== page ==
Australia: 25 Lose Jobs Over Workplace Porn
The Service investigated 71 staff members in Sydney, Darwin and Perth after learning about widespread abuse of the computer system last September. The agency has fined 25 other officers, reprimanded nine, and reduced the salaries of five. One officer is receiving counseling and six are still having their punishments determined in the ongoing investigation.
"It was a culture that was condoned by management," an AQIS employee said. "No one ever came out and said 'Hey guys, this pornography is not [a good idea].' A lot of people at work are worried, including myself. I'm not an angel."
The employee said he had seen staff sending pornography on work computers for at least five years.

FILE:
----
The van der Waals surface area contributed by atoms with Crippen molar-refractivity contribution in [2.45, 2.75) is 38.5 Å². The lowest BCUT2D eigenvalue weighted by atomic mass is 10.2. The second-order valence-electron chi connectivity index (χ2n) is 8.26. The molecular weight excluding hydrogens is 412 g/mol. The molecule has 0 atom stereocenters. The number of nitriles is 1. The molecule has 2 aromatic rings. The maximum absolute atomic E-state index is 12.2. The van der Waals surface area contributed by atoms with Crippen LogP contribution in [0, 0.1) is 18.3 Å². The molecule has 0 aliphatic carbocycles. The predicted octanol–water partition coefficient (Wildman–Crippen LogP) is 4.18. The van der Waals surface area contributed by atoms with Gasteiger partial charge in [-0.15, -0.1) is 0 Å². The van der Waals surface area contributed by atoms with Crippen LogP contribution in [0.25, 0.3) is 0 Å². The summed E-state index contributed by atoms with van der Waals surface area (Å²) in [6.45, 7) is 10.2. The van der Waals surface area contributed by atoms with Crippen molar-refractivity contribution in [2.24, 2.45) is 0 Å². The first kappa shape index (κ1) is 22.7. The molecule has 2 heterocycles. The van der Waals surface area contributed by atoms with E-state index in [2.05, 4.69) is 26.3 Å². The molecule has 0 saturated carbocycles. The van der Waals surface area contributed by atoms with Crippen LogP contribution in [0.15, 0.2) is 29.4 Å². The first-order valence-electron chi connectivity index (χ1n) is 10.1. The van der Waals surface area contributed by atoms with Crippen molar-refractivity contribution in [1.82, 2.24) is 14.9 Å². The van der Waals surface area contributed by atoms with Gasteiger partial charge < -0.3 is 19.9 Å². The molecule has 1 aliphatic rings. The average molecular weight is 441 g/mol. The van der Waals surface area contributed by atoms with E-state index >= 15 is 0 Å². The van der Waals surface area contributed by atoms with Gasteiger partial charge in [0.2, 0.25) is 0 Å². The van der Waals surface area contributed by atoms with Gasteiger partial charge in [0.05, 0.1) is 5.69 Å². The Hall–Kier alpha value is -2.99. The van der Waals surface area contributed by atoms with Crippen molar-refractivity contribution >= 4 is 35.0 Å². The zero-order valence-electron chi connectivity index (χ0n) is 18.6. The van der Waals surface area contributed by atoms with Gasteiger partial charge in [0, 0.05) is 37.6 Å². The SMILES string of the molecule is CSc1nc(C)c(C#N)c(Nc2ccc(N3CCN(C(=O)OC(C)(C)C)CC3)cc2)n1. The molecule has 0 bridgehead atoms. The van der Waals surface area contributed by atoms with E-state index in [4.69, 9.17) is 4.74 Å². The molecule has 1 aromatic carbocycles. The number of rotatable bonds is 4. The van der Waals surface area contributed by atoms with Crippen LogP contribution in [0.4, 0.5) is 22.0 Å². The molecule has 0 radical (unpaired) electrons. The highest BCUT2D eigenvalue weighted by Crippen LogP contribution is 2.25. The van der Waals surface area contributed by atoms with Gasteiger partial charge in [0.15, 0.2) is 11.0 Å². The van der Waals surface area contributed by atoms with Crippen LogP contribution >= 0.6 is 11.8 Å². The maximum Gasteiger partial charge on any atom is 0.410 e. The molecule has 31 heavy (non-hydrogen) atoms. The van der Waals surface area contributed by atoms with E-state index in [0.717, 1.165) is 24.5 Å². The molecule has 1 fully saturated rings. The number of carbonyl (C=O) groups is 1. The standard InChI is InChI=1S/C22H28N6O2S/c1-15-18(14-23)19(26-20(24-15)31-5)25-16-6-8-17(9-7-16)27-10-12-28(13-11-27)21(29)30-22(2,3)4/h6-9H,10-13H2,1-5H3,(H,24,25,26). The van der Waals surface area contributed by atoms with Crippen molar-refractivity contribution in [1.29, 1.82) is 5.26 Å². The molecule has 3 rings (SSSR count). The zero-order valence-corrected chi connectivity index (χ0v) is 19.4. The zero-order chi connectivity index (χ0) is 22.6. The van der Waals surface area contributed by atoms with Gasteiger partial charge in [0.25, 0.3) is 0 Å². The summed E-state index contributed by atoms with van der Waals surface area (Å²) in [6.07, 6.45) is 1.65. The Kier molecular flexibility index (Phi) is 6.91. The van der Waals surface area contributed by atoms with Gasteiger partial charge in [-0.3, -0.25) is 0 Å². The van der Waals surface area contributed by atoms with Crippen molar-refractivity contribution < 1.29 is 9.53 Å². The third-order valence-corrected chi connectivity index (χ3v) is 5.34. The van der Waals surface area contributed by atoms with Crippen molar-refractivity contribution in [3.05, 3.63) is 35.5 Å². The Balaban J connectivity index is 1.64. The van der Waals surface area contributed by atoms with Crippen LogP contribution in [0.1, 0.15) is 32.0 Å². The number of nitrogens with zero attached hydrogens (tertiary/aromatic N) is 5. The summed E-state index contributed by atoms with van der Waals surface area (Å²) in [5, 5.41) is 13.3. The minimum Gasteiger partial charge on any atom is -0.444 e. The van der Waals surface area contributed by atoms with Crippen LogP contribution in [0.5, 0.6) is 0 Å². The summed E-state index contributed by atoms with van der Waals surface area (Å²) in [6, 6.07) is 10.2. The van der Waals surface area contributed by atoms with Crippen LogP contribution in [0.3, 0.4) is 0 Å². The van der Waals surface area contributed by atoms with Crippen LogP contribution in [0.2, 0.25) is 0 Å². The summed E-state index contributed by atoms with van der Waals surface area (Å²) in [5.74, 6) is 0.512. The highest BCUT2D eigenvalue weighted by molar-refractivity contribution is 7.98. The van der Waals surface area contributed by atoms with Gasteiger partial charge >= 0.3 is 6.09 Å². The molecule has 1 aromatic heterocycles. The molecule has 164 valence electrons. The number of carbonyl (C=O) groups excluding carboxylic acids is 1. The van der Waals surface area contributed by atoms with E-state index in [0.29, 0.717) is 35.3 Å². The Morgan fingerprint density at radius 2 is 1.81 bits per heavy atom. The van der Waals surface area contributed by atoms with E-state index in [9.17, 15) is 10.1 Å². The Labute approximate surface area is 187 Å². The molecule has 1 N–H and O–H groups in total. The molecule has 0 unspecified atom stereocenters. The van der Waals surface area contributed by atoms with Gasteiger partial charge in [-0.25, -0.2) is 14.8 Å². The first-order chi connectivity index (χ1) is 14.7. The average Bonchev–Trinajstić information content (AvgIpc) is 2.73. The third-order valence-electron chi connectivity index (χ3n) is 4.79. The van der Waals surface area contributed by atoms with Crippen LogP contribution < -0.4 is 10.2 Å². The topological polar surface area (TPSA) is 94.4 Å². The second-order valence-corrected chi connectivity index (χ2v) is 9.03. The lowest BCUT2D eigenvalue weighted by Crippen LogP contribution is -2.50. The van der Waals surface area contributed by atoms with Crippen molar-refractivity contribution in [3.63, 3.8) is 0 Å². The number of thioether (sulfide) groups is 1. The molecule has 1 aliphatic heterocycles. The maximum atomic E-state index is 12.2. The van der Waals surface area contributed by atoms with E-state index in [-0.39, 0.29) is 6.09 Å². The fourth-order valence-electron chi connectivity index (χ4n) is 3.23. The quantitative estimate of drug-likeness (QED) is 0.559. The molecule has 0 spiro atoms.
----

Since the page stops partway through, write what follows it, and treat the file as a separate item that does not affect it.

The Department of Agriculture, Fisheries and Forestry, which oversees the quarantine service, confirmed some of the material involved children.
"There were a range of inappropriate and offensive material. In a small number of cases the material involved children," department spokeswoman Elizabeth Bie said.
Most of the staff involved had transmitted and stored pornography on the computers, and none of the officers who were fired had simply received material.
The Australian Federal Police also investigated the situation, but a spokesman said there was insufficient evidence to support criminal charges. The COO of the Department of Agriculture took over the investigation and banned all 4,500 employees of the department from storing or distributing any non work-related material on office computers.
"There's now a login screen that you can't go through without accepting responsibilities to abide by the code," Bie said.
This is not the first incident involving misuse of computers in Australian government. The Public Service Commissioner's most recent State of the Service Report said 244 employees in 28 agencies were investigated for improper use of Internet or email between 2005-06.